The Ronald Reagan Presidential Library (Simi Valley, CA).

Given that California is the most populated state in the nation (and has been for quite some time), it’s rather surprising that only ONE president out of 46 was born and raised in California… and it wasn’t even Ronald Reagan. Nope, that honor goes to Richard Nixon. However, Reagan did hail from California when he ran for president, and he was the state’s Governor, therefore California was chosen as the home of his presidential library (he was born and raised in good ole’ Illinois).

Located in Ventura County, in picturesque and charming Simi Valley, it sits at 40 Presidential Dr. The library is open daily from 10am to 5pm. Before visiting, I was naively under the impression that it’d be an actual library… like with books. I wasn’t sure how that was going to work as an honor to a U.S. President, but hey, I was open to finding out! I was pleasantly surprised to learn that it was about much, much more than that.

A presidential library is more like an inclusive catalog of a President’s life, with countless personal artifacts, ranging from clothing, to school-years memorabilia, to Presidential treasures, to videos on a loop. There was even a complete replica of what the Oval Office looked like during Reagan’s tenure. There was also a complete replica of Air Force One, as in, there is quite literally a fully intact Boeing 747 airplane hanging inside the Ronald Reagan Presidential Library, on loan from the United States Air Force.

Hello massive ✈️.

Entering the plane was the only time we had to wait in a line, as they allow only a small number of guests at a time to filter through to prevent overcrowding. It’s quite the experience. The plane is all but a house in the air, however; I was a bit taken aback by how… mundane, it was. Given that it’s a presidential plane, I thought it would be more opulent, overdone, and kind of ridiculous (a bit like the inside of the White House). I wasn’t expecting it to be so regular and airplane-like. Granted, this was a presidential airplane from the 1980’s, so there’s no telling what Air Force One looks like now.

There is also a full helicopter sitting beneath the plane, a replica of the kind Reagan would have used to jet around D.C. and the greater area. There was a line for the helicopter too, but it was exceptionally shorter in comparison.

These statues were about 16 feet tall.

Aside from being home to the Life of Ronald Reagan, the library has hosted a variety of exhibits throughout the years, and the one at the time of our visit was on ancient Egypt. Formally called “Egypt’s Lost Cities”, it was an extremely interesting exhibit and a big reason my brother and I wanted to visit the library at this time. It had countless artifacts from ancient Egypt. According to the library’s official government website, the exhibit has “more than 200 of these authentic artifacts, including three colossal 16-foot sculptures of a pharaoh, a queen, and a god will be on view”.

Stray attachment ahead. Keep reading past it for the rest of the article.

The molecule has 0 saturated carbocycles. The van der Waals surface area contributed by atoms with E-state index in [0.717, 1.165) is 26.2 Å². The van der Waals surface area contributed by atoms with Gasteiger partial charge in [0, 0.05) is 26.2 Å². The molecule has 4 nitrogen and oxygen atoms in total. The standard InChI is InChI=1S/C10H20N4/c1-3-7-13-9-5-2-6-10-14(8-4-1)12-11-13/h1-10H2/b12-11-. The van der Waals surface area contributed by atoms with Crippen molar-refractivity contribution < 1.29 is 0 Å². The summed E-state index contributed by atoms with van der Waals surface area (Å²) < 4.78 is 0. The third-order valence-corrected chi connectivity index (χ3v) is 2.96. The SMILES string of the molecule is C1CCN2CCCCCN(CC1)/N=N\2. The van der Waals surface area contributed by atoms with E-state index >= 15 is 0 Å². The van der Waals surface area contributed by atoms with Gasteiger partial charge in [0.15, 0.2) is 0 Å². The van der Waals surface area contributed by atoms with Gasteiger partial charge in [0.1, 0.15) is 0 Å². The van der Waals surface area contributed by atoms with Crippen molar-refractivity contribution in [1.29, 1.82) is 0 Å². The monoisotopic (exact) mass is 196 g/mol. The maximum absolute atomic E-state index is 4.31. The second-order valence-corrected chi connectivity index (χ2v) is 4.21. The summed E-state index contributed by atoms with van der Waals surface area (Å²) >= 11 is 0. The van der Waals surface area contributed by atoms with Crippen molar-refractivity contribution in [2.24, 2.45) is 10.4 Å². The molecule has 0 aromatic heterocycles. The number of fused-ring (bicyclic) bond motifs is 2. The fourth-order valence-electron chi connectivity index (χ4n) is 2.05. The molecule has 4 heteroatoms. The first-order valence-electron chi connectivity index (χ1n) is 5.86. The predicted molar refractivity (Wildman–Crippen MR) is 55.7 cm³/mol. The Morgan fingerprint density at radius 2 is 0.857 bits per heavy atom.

The exhibits are a big draw to the library, and some past exhibits include the World of DaVinci, Pompeii, Genghis Khan, Titanic, Inside the White House, and Magna Carta: Essence of Democracy. I would have loved to have visited literally any of these!

There is also a small cafeteria that serves the typical cafeteria-style food one would typically find in a place like this. Called Reagan’s Country Café Kiosk, it serves sandwiches, hotdogs, hamburgers, fries, salads, and more. There are numerous tables to sit at inside and a few outside. There are other outside benches and ledges to sit at as well, where one could enjoy lunch while taking in the scenic and relaxing views of Simi Valley. The hours of operation are 9:30am to 4:30pm, daily.

If cafeteria-style food isn’t your thing, you can visit The Ronald Reagan Pub, which according to the library’s official website, “is an actual pub from Reagan’s ancestral home, Ballyporeen, Ireland that he visited during a diplomatic trip in the early 80s. It was dismantled and shipped to the USA in 2004 to be featured as a part of the Museum’s collection.” Here you can find Irish nachos, fish and chips, chicken strips, soft pretzel with cheese, and more. The hours of operation are 11am to 4:30pm, daily.

Something else that is super duper cool – a piece of the real Berlin Wall. As history enthusiasts will recall, Reagan gave a famous speech in West Berlin on June 12, 1987, where the famous line, Mr. Gorbachev, tear down this wall“, was birthed. It’s a saying that has been permanently seared into not only German and American, but world history. It’s very cool to see, and I think it’s wonderful that a small, yet incredibly important piece of famous world history is accessible to us geographically challenged Americans.

Lastly, there is a real F-117 Blackhawk sitting outside of the library and it was pretty awe-inspiring to me. Not once before or since, in my 32 years of life, have I seen such an aircraft in person, let alone that close. I can only imagine what these aircrafts will look like in 25 years time. 😅

Prices vary: general admission is $16, seniors (62+) are $13, youth aged 11 – 17 are $9, children 3 -10 are $6, and children under 2 are free. Active duty military with proper I.D.’s are also free and the discount is for the military member only. You must purchase the tickets at the front desk.

Overall, if you’re a fan of Ronald Reagan – either as a person, actor, or president (or all three) – give this Presidential Library located in a gorgeous area of Simi Valley a visit. Or, perhaps you just like history in general and want to check it out 💁🏻‍♀️. Either way, this place is great for learning about a piece of America’s history (with a little German and Egyptian sprinkled in) and is located near many other areas of Southern California, making it widely accessible. It certainly makes for a wonderful day outing!

Beautiful Simi Valley.

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